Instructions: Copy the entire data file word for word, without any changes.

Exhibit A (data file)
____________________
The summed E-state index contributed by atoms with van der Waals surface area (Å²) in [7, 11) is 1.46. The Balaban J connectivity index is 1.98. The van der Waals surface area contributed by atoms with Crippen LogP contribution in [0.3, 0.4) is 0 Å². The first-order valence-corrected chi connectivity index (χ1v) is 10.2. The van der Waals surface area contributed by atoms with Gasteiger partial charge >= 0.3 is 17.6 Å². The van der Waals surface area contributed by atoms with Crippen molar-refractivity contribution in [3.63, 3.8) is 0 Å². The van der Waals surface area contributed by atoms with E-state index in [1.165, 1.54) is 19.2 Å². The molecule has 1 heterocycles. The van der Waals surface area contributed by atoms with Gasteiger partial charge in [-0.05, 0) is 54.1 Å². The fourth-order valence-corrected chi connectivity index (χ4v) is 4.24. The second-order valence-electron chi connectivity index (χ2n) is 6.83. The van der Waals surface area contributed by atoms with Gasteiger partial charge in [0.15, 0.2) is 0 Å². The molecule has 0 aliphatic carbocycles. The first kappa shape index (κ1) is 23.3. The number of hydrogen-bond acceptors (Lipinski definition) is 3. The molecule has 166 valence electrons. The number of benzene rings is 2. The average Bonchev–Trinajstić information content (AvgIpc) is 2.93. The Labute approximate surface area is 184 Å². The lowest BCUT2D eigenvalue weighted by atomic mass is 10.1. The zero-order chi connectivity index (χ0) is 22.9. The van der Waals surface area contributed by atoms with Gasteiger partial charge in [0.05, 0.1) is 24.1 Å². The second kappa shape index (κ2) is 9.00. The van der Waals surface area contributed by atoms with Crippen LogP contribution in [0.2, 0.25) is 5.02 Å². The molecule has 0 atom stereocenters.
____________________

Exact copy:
The summed E-state index contributed by atoms with van der Waals surface area (Å²) in [7, 11) is 1.46. The Balaban J connectivity index is 1.98. The van der Waals surface area contributed by atoms with Crippen LogP contribution in [0.3, 0.4) is 0 Å². The first-order valence-corrected chi connectivity index (χ1v) is 10.2. The van der Waals surface area contributed by atoms with Gasteiger partial charge >= 0.3 is 17.6 Å². The van der Waals surface area contributed by atoms with Crippen molar-refractivity contribution in [3.63, 3.8) is 0 Å². The van der Waals surface area contributed by atoms with E-state index in [1.165, 1.54) is 19.2 Å². The molecule has 1 heterocycles. The van der Waals surface area contributed by atoms with Gasteiger partial charge in [-0.05, 0) is 54.1 Å². The fourth-order valence-corrected chi connectivity index (χ4v) is 4.24. The second-order valence-electron chi connectivity index (χ2n) is 6.83. The van der Waals surface area contributed by atoms with Gasteiger partial charge in [0.15, 0.2) is 0 Å². The molecule has 0 aliphatic carbocycles. The first kappa shape index (κ1) is 23.3. The number of hydrogen-bond acceptors (Lipinski definition) is 3. The molecule has 166 valence electrons. The number of benzene rings is 2. The average Bonchev–Trinajstić information content (AvgIpc) is 2.93. The Labute approximate surface area is 184 Å². The lowest BCUT2D eigenvalue weighted by atomic mass is 10.1. The zero-order chi connectivity index (χ0) is 22.9. The van der Waals surface area contributed by atoms with Gasteiger partial charge in [0.05, 0.1) is 24.1 Å². The second kappa shape index (κ2) is 9.00. The van der Waals surface area contributed by atoms with Crippen LogP contribution in [0.2, 0.25) is 5.02 Å². The molecule has 0 atom stereocenters.